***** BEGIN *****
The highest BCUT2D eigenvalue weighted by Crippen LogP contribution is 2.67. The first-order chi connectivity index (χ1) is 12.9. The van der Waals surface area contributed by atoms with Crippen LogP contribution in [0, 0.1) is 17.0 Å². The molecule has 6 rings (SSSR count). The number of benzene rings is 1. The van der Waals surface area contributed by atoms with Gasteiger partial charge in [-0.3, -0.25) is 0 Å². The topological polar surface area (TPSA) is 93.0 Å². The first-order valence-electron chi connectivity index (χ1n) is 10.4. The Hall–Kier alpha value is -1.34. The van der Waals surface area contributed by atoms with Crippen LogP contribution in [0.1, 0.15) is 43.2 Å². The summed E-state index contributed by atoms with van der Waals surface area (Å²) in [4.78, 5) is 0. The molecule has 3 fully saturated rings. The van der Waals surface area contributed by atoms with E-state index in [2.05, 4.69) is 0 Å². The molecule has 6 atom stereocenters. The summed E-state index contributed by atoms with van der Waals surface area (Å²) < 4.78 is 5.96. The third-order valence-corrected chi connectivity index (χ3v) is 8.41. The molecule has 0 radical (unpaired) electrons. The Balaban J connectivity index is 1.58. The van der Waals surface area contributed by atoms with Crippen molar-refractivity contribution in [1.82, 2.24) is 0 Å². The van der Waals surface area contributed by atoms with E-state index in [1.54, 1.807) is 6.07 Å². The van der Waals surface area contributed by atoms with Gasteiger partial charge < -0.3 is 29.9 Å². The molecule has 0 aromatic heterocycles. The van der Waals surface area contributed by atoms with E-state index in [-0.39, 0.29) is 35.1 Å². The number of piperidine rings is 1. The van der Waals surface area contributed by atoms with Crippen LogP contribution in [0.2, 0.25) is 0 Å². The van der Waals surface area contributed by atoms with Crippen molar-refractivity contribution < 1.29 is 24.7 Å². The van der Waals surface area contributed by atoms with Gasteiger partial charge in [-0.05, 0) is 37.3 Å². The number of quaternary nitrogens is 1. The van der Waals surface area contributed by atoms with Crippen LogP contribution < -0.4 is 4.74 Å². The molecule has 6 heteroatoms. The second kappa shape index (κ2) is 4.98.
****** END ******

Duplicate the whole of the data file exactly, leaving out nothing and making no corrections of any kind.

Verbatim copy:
The highest BCUT2D eigenvalue weighted by Crippen LogP contribution is 2.67. The first-order chi connectivity index (χ1) is 12.9. The van der Waals surface area contributed by atoms with Crippen LogP contribution in [0, 0.1) is 17.0 Å². The molecule has 6 rings (SSSR count). The number of benzene rings is 1. The van der Waals surface area contributed by atoms with Gasteiger partial charge in [-0.3, -0.25) is 0 Å². The topological polar surface area (TPSA) is 93.0 Å². The first-order valence-electron chi connectivity index (χ1n) is 10.4. The Hall–Kier alpha value is -1.34. The van der Waals surface area contributed by atoms with Crippen LogP contribution in [0.1, 0.15) is 43.2 Å². The summed E-state index contributed by atoms with van der Waals surface area (Å²) in [4.78, 5) is 0. The molecule has 3 fully saturated rings. The van der Waals surface area contributed by atoms with E-state index in [2.05, 4.69) is 0 Å². The molecule has 6 atom stereocenters. The summed E-state index contributed by atoms with van der Waals surface area (Å²) < 4.78 is 5.96. The third-order valence-corrected chi connectivity index (χ3v) is 8.41. The molecule has 0 radical (unpaired) electrons. The Balaban J connectivity index is 1.58. The van der Waals surface area contributed by atoms with Crippen molar-refractivity contribution in [1.82, 2.24) is 0 Å². The van der Waals surface area contributed by atoms with E-state index in [1.54, 1.807) is 6.07 Å². The van der Waals surface area contributed by atoms with Gasteiger partial charge < -0.3 is 29.9 Å². The molecule has 0 aromatic heterocycles. The van der Waals surface area contributed by atoms with E-state index in [-0.39, 0.29) is 35.1 Å². The number of piperidine rings is 1. The van der Waals surface area contributed by atoms with Crippen LogP contribution in [0.2, 0.25) is 0 Å². The van der Waals surface area contributed by atoms with Crippen molar-refractivity contribution < 1.29 is 24.7 Å². The van der Waals surface area contributed by atoms with Gasteiger partial charge in [-0.05, 0) is 37.3 Å². The number of quaternary nitrogens is 1. The van der Waals surface area contributed by atoms with Crippen LogP contribution < -0.4 is 4.74 Å². The molecule has 6 heteroatoms. The second kappa shape index (κ2) is 4.98.